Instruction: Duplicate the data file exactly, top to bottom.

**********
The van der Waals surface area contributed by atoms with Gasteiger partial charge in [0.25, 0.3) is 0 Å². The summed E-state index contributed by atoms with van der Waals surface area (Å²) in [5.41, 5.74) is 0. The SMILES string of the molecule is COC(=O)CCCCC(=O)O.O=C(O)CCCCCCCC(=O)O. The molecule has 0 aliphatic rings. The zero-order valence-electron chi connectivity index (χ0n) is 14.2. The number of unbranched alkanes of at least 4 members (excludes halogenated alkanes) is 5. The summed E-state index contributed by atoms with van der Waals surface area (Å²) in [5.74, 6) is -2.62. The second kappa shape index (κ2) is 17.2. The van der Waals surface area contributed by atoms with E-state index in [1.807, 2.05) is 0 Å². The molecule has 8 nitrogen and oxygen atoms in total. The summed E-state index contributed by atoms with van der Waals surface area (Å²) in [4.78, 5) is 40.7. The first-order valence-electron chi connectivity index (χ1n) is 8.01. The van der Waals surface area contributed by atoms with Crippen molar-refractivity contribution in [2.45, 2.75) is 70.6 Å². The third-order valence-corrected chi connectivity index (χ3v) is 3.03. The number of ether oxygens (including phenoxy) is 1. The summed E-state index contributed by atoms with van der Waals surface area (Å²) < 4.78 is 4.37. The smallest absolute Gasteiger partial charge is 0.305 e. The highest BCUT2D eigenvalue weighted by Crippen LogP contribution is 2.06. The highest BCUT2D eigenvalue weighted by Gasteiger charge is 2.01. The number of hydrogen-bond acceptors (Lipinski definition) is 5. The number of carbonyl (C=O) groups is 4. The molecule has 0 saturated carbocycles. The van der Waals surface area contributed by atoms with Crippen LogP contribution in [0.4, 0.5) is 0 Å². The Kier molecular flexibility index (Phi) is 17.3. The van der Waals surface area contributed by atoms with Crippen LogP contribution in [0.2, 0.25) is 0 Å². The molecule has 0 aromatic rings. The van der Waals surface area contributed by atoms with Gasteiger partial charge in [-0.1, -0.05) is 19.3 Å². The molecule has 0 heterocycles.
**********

The van der Waals surface area contributed by atoms with Gasteiger partial charge in [0.25, 0.3) is 0 Å². The summed E-state index contributed by atoms with van der Waals surface area (Å²) in [5.41, 5.74) is 0. The SMILES string of the molecule is COC(=O)CCCCC(=O)O.O=C(O)CCCCCCCC(=O)O. The molecule has 0 aliphatic rings. The zero-order valence-electron chi connectivity index (χ0n) is 14.2. The number of unbranched alkanes of at least 4 members (excludes halogenated alkanes) is 5. The summed E-state index contributed by atoms with van der Waals surface area (Å²) in [5.74, 6) is -2.62. The second kappa shape index (κ2) is 17.2. The van der Waals surface area contributed by atoms with E-state index in [1.807, 2.05) is 0 Å². The molecule has 8 nitrogen and oxygen atoms in total. The summed E-state index contributed by atoms with van der Waals surface area (Å²) in [4.78, 5) is 40.7. The first-order valence-electron chi connectivity index (χ1n) is 8.01. The van der Waals surface area contributed by atoms with Crippen molar-refractivity contribution in [2.45, 2.75) is 70.6 Å². The third-order valence-corrected chi connectivity index (χ3v) is 3.03. The number of ether oxygens (including phenoxy) is 1. The summed E-state index contributed by atoms with van der Waals surface area (Å²) < 4.78 is 4.37. The smallest absolute Gasteiger partial charge is 0.305 e. The highest BCUT2D eigenvalue weighted by Crippen LogP contribution is 2.06. The highest BCUT2D eigenvalue weighted by Gasteiger charge is 2.01. The number of hydrogen-bond acceptors (Lipinski definition) is 5. The number of carbonyl (C=O) groups is 4. The molecule has 0 saturated carbocycles. The van der Waals surface area contributed by atoms with Crippen LogP contribution in [0.4, 0.5) is 0 Å². The Kier molecular flexibility index (Phi) is 17.3. The van der Waals surface area contributed by atoms with Crippen LogP contribution in [0.2, 0.25) is 0 Å². The molecule has 0 aromatic rings. The van der Waals surface area contributed by atoms with Gasteiger partial charge in [-0.1, -0.05) is 19.3 Å². The molecule has 0 heterocycles.